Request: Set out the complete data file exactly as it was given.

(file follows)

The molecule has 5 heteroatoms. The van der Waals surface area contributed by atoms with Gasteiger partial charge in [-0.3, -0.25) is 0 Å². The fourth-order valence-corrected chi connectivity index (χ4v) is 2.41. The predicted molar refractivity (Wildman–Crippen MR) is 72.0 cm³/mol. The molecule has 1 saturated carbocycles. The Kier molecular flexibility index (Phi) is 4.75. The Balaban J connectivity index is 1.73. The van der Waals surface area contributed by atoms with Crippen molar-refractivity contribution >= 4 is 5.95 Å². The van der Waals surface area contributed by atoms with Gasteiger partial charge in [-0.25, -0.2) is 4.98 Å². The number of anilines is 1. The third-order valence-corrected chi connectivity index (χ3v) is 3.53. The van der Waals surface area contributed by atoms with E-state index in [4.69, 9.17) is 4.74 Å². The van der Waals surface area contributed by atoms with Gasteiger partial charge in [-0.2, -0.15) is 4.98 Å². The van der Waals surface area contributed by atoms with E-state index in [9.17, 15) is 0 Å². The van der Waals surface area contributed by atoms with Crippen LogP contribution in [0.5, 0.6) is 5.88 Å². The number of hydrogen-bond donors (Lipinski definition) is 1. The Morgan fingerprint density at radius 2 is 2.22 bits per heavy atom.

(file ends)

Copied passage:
The molecule has 5 heteroatoms. The van der Waals surface area contributed by atoms with Gasteiger partial charge in [-0.3, -0.25) is 0 Å². The fourth-order valence-corrected chi connectivity index (χ4v) is 2.41. The predicted molar refractivity (Wildman–Crippen MR) is 72.0 cm³/mol. The molecule has 1 saturated carbocycles. The Kier molecular flexibility index (Phi) is 4.75. The Balaban J connectivity index is 1.73. The van der Waals surface area contributed by atoms with Crippen molar-refractivity contribution >= 4 is 5.95 Å². The van der Waals surface area contributed by atoms with Gasteiger partial charge in [-0.25, -0.2) is 4.98 Å². The number of anilines is 1. The third-order valence-corrected chi connectivity index (χ3v) is 3.53. The van der Waals surface area contributed by atoms with E-state index in [4.69, 9.17) is 4.74 Å². The van der Waals surface area contributed by atoms with Gasteiger partial charge in [-0.2, -0.15) is 4.98 Å². The van der Waals surface area contributed by atoms with E-state index in [9.17, 15) is 0 Å². The van der Waals surface area contributed by atoms with Crippen LogP contribution in [0.5, 0.6) is 5.88 Å². The number of hydrogen-bond donors (Lipinski definition) is 1. The Morgan fingerprint density at radius 2 is 2.22 bits per heavy atom.